Global soundscapes with Lisa Nordström
The Polestar universe is one of precision. Materials, colours, sizes, angles, they’re all given what some might consider an obsessive amount of attention. This is done, in part, because one often uses more than one sense when experiencing things. It true of the products. It’s true of the brand. And it’s true of the spaces.
The burnished metal of the component wall, for instance, is more than eye candy. It’s also nice to the touch, the tactile and the visual combined. And since nothing is left to chance in the Polestar universe, we obsessed over the sounds of the space as much as any other attribute. Which is where Lisa Nordström comes in.
Composer, musician, and frequent Polestar collaborator Nordström has created a nine-hour score to be played in Polestar spaces around the world. Comprised of four parts to be played in the morning, midday, the afternoon, and the evening, the score is more soundscape than soundtrack. Ambient sounds and themes create an immersive aural experience. Hooks, repetition, and choruses are absent.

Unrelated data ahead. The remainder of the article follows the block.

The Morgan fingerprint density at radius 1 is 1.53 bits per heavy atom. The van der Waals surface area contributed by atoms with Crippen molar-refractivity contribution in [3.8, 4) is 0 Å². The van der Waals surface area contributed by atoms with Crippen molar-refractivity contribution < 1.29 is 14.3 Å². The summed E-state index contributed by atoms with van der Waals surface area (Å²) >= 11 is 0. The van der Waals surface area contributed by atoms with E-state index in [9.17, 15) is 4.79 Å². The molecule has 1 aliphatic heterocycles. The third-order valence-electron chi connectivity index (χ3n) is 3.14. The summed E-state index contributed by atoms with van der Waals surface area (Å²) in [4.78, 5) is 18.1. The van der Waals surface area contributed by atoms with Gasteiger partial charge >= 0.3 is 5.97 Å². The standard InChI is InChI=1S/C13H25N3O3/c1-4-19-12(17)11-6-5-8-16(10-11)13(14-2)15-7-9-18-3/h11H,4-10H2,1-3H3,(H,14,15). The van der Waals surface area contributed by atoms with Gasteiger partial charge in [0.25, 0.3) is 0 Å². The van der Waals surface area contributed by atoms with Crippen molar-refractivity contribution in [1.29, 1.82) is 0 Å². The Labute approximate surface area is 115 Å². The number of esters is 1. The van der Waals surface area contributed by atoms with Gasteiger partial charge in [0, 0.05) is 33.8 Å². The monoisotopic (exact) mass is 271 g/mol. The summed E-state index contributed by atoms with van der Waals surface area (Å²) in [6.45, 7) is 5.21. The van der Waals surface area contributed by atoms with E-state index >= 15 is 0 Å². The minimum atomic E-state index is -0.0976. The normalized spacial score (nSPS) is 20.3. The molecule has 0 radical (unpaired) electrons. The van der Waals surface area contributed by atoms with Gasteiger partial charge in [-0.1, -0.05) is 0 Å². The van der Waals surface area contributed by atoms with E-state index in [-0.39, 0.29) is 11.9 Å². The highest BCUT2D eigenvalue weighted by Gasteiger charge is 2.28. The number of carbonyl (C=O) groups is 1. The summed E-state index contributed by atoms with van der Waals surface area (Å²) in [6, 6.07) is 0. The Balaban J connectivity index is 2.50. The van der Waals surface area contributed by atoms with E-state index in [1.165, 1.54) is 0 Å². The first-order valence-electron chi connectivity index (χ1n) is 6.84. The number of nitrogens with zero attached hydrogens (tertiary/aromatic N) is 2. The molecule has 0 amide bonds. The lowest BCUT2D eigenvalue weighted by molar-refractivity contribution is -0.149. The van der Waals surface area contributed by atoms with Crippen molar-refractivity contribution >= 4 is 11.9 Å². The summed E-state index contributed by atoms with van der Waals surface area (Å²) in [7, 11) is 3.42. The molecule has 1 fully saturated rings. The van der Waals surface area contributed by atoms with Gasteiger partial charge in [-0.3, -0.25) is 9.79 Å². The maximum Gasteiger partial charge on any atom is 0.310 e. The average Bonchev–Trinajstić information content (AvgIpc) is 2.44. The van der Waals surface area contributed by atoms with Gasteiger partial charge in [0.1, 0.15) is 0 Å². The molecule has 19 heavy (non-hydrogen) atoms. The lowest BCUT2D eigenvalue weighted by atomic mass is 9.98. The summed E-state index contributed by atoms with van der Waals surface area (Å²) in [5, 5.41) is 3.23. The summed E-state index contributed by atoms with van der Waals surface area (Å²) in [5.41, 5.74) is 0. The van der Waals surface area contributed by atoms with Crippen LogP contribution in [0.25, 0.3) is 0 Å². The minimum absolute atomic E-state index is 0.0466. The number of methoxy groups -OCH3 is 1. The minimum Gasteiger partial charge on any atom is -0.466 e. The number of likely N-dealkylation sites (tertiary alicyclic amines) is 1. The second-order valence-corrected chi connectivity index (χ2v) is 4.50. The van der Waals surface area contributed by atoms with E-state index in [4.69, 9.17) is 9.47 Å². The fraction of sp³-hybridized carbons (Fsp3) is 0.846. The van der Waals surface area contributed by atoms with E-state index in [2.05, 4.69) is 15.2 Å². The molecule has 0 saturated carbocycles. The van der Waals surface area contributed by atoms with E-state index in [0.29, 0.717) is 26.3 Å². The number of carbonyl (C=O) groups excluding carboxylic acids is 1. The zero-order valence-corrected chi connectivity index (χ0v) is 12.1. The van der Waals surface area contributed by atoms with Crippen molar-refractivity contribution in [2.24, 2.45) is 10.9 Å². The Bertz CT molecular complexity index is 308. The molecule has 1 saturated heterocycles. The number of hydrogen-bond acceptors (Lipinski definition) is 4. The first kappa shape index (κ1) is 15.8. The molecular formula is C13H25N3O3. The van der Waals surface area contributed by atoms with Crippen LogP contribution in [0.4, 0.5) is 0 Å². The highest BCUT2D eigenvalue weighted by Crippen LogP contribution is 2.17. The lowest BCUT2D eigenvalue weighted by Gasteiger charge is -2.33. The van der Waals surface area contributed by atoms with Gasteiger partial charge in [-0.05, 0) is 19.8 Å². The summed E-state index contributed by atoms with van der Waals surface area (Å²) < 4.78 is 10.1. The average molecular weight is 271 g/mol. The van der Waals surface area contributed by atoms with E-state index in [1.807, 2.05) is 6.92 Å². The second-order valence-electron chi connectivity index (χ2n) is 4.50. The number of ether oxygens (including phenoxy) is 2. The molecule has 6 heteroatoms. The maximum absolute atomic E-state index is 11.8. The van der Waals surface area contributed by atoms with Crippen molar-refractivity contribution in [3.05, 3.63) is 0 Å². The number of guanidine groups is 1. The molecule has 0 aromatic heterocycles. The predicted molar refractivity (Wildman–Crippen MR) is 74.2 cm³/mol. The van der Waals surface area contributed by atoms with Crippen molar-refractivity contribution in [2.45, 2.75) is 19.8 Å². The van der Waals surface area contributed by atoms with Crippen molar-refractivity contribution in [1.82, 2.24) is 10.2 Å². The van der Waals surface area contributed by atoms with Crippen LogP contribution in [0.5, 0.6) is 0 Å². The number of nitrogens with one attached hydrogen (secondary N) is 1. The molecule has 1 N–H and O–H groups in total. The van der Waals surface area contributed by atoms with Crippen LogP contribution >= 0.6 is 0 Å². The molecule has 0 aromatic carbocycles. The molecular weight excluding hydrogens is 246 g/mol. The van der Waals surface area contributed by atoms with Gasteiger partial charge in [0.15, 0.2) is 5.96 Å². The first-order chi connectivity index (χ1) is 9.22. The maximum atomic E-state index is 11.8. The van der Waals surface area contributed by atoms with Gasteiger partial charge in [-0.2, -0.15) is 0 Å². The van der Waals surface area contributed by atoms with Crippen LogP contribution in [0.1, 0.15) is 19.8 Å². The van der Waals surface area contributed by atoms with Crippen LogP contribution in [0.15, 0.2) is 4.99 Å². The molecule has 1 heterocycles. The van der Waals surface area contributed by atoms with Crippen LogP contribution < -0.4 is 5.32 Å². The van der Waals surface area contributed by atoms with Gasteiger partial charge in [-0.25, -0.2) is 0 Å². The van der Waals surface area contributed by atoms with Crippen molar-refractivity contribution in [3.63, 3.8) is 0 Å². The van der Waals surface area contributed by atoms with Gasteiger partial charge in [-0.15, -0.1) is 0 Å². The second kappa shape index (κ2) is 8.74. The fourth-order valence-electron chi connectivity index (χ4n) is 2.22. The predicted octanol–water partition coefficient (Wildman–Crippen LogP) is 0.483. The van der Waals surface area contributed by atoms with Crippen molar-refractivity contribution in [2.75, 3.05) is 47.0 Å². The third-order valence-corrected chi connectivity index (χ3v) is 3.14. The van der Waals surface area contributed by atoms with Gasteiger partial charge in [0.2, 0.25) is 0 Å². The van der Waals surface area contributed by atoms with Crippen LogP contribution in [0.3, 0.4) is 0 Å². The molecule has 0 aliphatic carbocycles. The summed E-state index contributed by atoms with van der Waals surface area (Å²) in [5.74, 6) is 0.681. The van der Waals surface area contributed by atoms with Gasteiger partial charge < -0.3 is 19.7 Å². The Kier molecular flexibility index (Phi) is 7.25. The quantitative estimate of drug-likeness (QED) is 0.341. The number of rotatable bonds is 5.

“I approached it like the scoring of a film,” Nordström explains. “I had to identify the themes which would work to heighten the experience, which might not work when taken out of the context of the space.”
That being said, one doesn’t need to visit a Polestar space to experience Nordström’s creation (though we’d prefer it if you did, especially since we’re opening more spaces all the time). The global soundscapes she’s created are now available on over 50 different streaming services, including (but not limited to) Spotify, Apple Music, Amazon Music, and others, along with pieces she’s composed which represent each of Polestar 2’s exterior colours.
The sounds heard in a Polestar space are the latest focus of our obsessive attention to details. After all, it makes sense to make use of more than one sense.
Design Towards Zero Award Winners: Werewool
Werewool’s textile innovation and sustainable technology has the potential to revolutionise the clothing industry. With a new class of protein-based biodegradable textile fibres, the textile industry's dependence on extractive raw materials, harmful dyes, and plastics can be broken.